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Strona Główna Muzyka Klasyczna Mozart W.A. Mozart - Symphony No.41 & Symphony No.39 (Schmidt-Isserstedt) [1978]

Mozart - Symphony No.41 & Symphony No.39 (Schmidt-Isserstedt) [1978]

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Mozart - Symphony No.41 & Symphony No.39 (Schmidt-Isserstedt) [1978]

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	Mozart: Symphony No. 41 In C Major (Jupiter"), K. 551
A1 	First Movement: Allegro vivace 	8:04
A2 	Second Movement: Andante Cantabile 	8:25
A3 	Third Movement: Menuetto: Allegretto 	4:54
A4 	Fourth Movement: Molto Allegro 	6:03
	Mozart: Symphony No. 39 In E Flat Major, K. 543
B1 	First Movement: Adagio - Allegro 	8:36
B2 	Second Movement: Andante Con Moto 	8:43
B3 	Third Movement: Menuetto: Allegretto 	4:01
B4 	Fourth Movement: Allegro 	5:40

The London Symphony Orchestra
Hans Schmidt-Isserstedt - conductor


This lp (only, alas) boasted striking sound and one performance to match it. The LSO possessed sufficient weight and balanced orchestra choirs-good brass, winds an tympani. Winds in the second movement of 39 and the trio of iii are especially euphonious. Tempi in #39 sound perfect and bloat is absent. I was equally impressive in a few other LSO recordings: Schubert #6 for Mercury and the Mozart concerti #s 6 and 20 with Ashkenazy/Decca-VA's best versions of both. The Jupiter is well played but could used more heat and power. I would love both to be endisced.

Peers : #39- Jochum/BRSO/DG (my favorite) and Bamberg/Orfeo; Szell/Sony; Dohnanyi/Cleveland/Decca; Klemperer/PO/Testament only; Tate/ECO/EMI; Sawallisch/Czech/PO; Kubelik/BRSO/Sony; Davis/Dresden/Philips

: #41-Jochum/BRSO live/Golden Melodram;Klemperer/PO/Testament; Dohnanyi/Decca; Bohm/RCOA/Philips only; Horenstein/Vox; Steinberg/EMI -poor sound; Jochum/BSO/DG (however, the Jochum/BSO/Golden Melodram I still value most --- Jon Miller, amazon.com


The near-quarter century that separates Mozart's first symphony and his last -- the Symphony No. 41 in C major (1788) -- was marked by the composer's recurrent, if not ongoing, interest in the possibilities inherent in this form. Upon examination of the chronology of Mozart's works, one finds that the composition of his symphonies tends to occur in irregularly spaced groups, of as many as nine or ten examples in a row, rather than regularly or singly. What this might suggest, aside from any financially based motivation, is that he employed these various periods specifically for the working out of the problems and challenges of the symphonic form. In surveying these works, one finds that the prominent benchmarks increase almost geometrically as time progresses, so that by the production of the "Jupiter" Symphony two years before his death -- as part of a group of three composed within the space of less than three months -- the full extent of the evolution which has taken place is striking indeed.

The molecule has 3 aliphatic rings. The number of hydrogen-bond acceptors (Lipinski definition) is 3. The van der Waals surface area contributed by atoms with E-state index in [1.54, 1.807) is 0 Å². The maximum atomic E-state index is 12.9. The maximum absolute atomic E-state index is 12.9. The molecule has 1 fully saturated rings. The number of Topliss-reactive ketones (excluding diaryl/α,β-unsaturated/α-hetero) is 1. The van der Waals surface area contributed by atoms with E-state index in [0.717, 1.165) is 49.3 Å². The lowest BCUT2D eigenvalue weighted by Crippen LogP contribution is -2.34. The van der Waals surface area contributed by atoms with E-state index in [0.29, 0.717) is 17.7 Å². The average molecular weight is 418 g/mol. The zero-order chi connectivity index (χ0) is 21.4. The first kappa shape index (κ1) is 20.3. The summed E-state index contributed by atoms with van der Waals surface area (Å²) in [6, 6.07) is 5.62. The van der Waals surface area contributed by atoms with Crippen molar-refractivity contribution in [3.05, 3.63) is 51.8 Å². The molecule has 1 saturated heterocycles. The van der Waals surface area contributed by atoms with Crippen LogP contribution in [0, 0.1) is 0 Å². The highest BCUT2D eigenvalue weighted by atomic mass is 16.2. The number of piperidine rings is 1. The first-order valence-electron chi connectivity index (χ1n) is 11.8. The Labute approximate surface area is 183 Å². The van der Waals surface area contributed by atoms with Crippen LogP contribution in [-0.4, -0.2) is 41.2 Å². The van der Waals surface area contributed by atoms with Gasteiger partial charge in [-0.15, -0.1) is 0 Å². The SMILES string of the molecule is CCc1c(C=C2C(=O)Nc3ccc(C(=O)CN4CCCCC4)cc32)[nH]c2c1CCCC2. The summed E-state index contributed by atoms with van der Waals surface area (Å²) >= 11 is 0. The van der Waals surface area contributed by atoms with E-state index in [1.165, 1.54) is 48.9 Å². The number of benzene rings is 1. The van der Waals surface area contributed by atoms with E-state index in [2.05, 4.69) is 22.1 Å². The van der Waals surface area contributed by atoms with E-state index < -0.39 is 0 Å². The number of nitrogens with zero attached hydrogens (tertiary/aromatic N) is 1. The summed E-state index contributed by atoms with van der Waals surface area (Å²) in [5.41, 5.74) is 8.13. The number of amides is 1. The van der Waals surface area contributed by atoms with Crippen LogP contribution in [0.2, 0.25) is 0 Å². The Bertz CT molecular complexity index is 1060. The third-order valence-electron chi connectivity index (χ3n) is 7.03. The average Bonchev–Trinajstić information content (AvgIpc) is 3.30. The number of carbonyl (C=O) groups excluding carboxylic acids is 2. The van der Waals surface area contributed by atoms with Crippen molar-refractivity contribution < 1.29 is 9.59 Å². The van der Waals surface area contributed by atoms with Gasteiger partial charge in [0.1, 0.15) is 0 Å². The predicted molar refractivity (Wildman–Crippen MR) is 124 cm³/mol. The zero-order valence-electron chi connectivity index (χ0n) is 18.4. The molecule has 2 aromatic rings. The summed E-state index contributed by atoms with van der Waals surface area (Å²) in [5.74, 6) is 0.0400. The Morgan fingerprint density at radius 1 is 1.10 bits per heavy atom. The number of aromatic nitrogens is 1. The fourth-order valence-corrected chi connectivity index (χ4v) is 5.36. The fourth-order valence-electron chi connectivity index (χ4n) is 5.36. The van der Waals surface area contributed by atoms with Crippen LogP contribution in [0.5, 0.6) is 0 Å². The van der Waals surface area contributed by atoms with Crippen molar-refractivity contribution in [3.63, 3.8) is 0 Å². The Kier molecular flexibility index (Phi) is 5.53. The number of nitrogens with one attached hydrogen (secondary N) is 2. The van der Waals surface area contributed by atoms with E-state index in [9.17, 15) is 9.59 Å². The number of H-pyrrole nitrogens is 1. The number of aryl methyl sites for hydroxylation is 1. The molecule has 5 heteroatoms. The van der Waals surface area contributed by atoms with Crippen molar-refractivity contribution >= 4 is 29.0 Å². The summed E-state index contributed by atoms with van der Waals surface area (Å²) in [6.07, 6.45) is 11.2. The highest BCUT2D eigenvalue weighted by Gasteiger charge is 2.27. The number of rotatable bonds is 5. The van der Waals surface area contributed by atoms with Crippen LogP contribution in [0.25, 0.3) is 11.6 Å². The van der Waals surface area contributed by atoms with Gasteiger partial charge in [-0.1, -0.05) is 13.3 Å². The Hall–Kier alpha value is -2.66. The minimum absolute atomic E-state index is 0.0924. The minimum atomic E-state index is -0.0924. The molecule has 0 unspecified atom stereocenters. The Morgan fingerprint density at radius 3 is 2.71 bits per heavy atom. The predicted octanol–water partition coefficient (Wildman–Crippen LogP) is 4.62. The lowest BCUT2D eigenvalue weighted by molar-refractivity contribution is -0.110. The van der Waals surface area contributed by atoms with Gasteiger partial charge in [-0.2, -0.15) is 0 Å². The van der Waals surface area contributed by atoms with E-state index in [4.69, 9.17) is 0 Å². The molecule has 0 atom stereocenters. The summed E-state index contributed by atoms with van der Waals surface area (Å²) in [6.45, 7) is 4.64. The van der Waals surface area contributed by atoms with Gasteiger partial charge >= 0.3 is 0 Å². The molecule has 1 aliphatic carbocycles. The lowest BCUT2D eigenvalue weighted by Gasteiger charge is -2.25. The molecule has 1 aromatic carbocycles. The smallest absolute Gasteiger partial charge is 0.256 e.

The Symphony No. 41 aptly embodies what is now identified as a paradigm of Classical symphonic form: four movements, the first and last in a quick tempo, the second slower, the third a minuet with trio. Unencumbered by norms suggested by any model, however, Mozart's deft imagination distinguishes this work from others in a similar cast. The first movement is characterized in part by the dramatic and effective employment of unexpected pauses in the rhythmic flow through the use of rests, a trait shared with and perhaps influenced by the symphonies of Haydn. After an initial regularity, irregular and changing phrase lengths contribute as well to the dramatic impetus. The serene F major quietude of the second movement's opening is soon disrupted, posed against more restless, rhythmically insistent minor-key episodes. This calm/dark conflict continues throughout, the initial spirit eventually prevailing. The falling chromatic theme and flowing, even accompaniment of the Minuet set a graceful tone for the third movement. The companion Trio provides an earthier, more overtly dancelike mood, which is, however, interrupted by a suddenly more serious tutti outburst. The final movement is exceptional for the richness of its contrapuntal language, a somewhat unexpected -- and, some of Mozart's contemporaries would venture, unfashionable -- attribute in a symphonic work of the time. The four-note motive that begins the movement is put through its paces in a number of guises, most prominently as the beginning of a recurrent canon and fugue subject which occurs both as originally presented and in inversion. The effect is one not of academicism but of great tension and dramatic impulse which, borne bristling and in search of resolution, finds its resting place only in the final bars. --- Michael Rodman, Rovi